President Barack Obama
Updated: July 5, 2013 6:11AM
The conventional wisdom is that, of the scandals swirling around the Obama administration, the one that worries the public the least is the spying on journalists.
This reading holds that the Internal Revenue Service’s targeting of conservatives resonates with more Americans because the tax man touches every life. That makes sense.
The IRS wrongdoing holds special significance for Americans on the right because, at the very least, it confirms that the permanent government of regulators and tax collectors is populated by Democratic Party sympathizers and public employee union members, both beneficiaries of big government and unfriendly to the idea of limited government and its advocates. But all Americans are, or should be, alarmed by the evasiveness and stonewalling of the IRS chieftains called before the Congress — a troubling display of the permanent unelected government sidestepping accountability to the people’s elected representatives.
The Benghazi furor over whether State Department personnel were adequately protected and whether the administration attempted some sort of cover-up is freighted with the knowledge that four Americans died.
And polling supports the notion that Americans view these two scandals as more significant than the Justice Department’s secret seizure of AP phone records and the electronic tracking and labeling of a Fox News journalist as a potential criminal in leak investigations.
Yet, I suspect that to the people this matters, it really matters. And I’m not talking just about those of us in the media. The Internet culture is all about freedom, and Justice’s intimidation of the press is an offense that hits close to home. The political class understands the founders included press freedom in the First Amendment of the Bill of Rights because it, like the other protected rights there, is fundamental to preserving our democratic republic.
Some on the left and in the media are so emotionally and intellectually invested in Barack Obama’s presidency and its liberal agenda that they want to help Obama find a way out of this mess. They’ve settled on a federal shield law that would ostensibly protect journalists from being forced to reveal sources.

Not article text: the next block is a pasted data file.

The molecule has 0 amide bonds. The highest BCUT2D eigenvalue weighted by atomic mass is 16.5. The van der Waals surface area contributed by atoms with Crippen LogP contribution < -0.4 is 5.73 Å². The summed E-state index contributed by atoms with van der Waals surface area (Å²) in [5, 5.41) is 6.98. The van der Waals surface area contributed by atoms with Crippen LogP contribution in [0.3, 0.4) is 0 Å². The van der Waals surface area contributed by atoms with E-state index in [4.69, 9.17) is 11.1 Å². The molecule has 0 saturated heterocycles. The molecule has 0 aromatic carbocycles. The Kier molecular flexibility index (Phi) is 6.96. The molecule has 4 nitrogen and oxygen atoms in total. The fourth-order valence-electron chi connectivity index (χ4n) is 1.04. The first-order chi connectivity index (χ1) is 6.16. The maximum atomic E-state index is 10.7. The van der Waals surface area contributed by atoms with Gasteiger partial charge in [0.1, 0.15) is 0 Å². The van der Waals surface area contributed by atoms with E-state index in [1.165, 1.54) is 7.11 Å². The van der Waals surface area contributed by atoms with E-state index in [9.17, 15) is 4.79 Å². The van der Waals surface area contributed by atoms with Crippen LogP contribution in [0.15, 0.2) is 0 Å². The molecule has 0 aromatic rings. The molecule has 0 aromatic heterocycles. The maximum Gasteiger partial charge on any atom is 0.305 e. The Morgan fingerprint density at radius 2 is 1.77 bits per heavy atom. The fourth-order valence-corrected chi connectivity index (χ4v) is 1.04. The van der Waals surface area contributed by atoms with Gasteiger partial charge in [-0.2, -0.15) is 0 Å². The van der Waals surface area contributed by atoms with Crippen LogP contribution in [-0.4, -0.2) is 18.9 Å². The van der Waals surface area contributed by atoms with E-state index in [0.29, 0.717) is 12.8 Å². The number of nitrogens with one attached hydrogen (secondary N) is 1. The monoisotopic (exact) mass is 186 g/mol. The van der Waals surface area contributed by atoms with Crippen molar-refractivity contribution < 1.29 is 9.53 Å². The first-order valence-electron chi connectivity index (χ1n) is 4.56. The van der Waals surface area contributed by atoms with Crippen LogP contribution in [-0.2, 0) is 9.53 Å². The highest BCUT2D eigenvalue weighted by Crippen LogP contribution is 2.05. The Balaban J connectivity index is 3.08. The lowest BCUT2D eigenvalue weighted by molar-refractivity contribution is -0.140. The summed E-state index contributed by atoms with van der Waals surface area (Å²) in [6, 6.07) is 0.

Though long a goal of many in the media, a shield law is not a good idea. The Justice Department already has guidelines designed to protect journalists, but Attorney General Eric Holder’s regime violated them. Zealots in a future Justice would ignore a shield law.
More important, passage of a shield law would be saying politicians can write rules for journalists, even say who qualifies as a journalist. In one bill, it’s “a person who, for financial gain or livelihood, is engaged in journalism.” That would exclude a lot of people on the Internet. Sen. Dick Durbin opines: “What is a journalist today in 2013? We know it’s someone that works for Fox or AP, but does it include a blogger? Does it include someone who is tweeting? Are these people journalists and entitled to constitutional protection? We need to ask 21st century questions about a provision that was written over 200 years ago.”
The First Amendment, written when press meant print, accommodated broadcast media. It would be unconscionable not to include the Internet and the people there engaged in citizen journalism untethered to conventional media and a paycheck.
Years ago in a newsroom discussion about the news business, a veteran at United Press International, Paul Dix, quipped, “I call myself a journalist not because I take special pride in the term but because it covers a wide variety of sins.” Amen. Butt out, Congress.